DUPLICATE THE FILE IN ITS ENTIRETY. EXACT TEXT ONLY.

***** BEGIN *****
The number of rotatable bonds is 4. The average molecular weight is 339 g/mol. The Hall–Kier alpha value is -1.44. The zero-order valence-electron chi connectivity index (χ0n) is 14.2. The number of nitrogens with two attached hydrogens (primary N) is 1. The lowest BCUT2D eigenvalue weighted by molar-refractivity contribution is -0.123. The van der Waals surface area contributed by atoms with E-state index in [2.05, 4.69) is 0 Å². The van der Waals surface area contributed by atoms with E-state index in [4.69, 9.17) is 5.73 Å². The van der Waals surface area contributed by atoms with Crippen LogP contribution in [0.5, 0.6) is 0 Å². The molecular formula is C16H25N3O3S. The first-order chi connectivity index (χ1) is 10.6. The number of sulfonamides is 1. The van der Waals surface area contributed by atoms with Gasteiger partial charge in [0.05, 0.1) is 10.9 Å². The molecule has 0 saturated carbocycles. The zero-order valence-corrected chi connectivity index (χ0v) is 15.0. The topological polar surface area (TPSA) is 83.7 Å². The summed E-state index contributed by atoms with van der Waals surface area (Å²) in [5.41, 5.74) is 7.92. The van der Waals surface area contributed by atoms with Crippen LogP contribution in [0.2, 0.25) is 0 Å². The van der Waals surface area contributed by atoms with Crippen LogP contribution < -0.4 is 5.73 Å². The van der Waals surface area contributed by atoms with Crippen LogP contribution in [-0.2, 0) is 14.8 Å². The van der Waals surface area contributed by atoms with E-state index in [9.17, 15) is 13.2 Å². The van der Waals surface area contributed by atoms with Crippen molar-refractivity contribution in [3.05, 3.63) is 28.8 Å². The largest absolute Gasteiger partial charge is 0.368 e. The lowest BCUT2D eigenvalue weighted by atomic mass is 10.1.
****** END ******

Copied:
The number of rotatable bonds is 4. The average molecular weight is 339 g/mol. The Hall–Kier alpha value is -1.44. The zero-order valence-electron chi connectivity index (χ0n) is 14.2. The number of nitrogens with two attached hydrogens (primary N) is 1. The lowest BCUT2D eigenvalue weighted by molar-refractivity contribution is -0.123. The van der Waals surface area contributed by atoms with E-state index in [2.05, 4.69) is 0 Å². The van der Waals surface area contributed by atoms with E-state index in [4.69, 9.17) is 5.73 Å². The van der Waals surface area contributed by atoms with Crippen LogP contribution in [0.5, 0.6) is 0 Å². The molecular formula is C16H25N3O3S. The first-order chi connectivity index (χ1) is 10.6. The number of sulfonamides is 1. The van der Waals surface area contributed by atoms with Gasteiger partial charge in [0.05, 0.1) is 10.9 Å². The molecule has 0 saturated carbocycles. The zero-order valence-corrected chi connectivity index (χ0v) is 15.0. The topological polar surface area (TPSA) is 83.7 Å². The summed E-state index contributed by atoms with van der Waals surface area (Å²) in [5.41, 5.74) is 7.92. The van der Waals surface area contributed by atoms with Crippen LogP contribution in [0.2, 0.25) is 0 Å². The van der Waals surface area contributed by atoms with Crippen LogP contribution < -0.4 is 5.73 Å². The van der Waals surface area contributed by atoms with Crippen LogP contribution in [-0.2, 0) is 14.8 Å². The van der Waals surface area contributed by atoms with E-state index in [9.17, 15) is 13.2 Å². The van der Waals surface area contributed by atoms with Crippen molar-refractivity contribution in [3.05, 3.63) is 28.8 Å². The largest absolute Gasteiger partial charge is 0.368 e. The lowest BCUT2D eigenvalue weighted by atomic mass is 10.1.